Another very thoughtful WashPost editorial, this one making the point that “democracy” can be a problem when nation-building. The Post points to the experience in Bosnia as a lesson for post-war Iraq:
“The Bosnia experience offers some support for this more muscular postwar scheme. Paddy Ashdown, the veteran British politician and statesman who is now the high representative in Bosnia, has pointed out that the repeated elections in that country have sometimes impeded rather than advanced the progress of desperately needed economic and political reforms. Most of the important changes in the country, from guarantees for returning refugees to the purging of criminals from government, have happened on the orders of Mr. Ashdown and his predecessors. And further progress is unlikely unless Western governments tightly condition continued aid on concrete steps by the Bosnians. In short, while democracy should be a central aim of postwar nation-building, it cannot necessarily be the starting point — and even if it is, a strong outside authority is essential.”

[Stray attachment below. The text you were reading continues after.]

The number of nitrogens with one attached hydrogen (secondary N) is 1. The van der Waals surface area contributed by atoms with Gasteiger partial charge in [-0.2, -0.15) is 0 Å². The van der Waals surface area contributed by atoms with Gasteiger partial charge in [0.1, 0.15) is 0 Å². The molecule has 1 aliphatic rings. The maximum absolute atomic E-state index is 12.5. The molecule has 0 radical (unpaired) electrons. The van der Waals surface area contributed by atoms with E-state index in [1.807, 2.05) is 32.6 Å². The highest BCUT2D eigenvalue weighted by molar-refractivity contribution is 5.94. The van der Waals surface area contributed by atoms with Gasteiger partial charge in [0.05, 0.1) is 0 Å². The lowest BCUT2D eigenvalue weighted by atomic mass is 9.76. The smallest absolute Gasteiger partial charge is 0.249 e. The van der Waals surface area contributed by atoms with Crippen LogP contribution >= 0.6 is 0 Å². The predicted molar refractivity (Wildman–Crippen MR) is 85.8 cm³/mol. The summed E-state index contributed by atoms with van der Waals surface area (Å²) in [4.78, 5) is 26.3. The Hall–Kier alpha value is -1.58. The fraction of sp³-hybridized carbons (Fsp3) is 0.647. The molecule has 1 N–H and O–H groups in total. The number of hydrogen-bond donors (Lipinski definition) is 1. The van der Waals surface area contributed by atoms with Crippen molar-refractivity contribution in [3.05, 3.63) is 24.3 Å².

So conservative should be very careful about loosely talking about “democracy” in post-war Iraq. Pluralism, yes. Reform, yes. One man, one vote—get back to us in a decade or so.
Conservatives should also be willing to acknowledge the very strong chance that the Iraqi opposition is a bunch of bozos.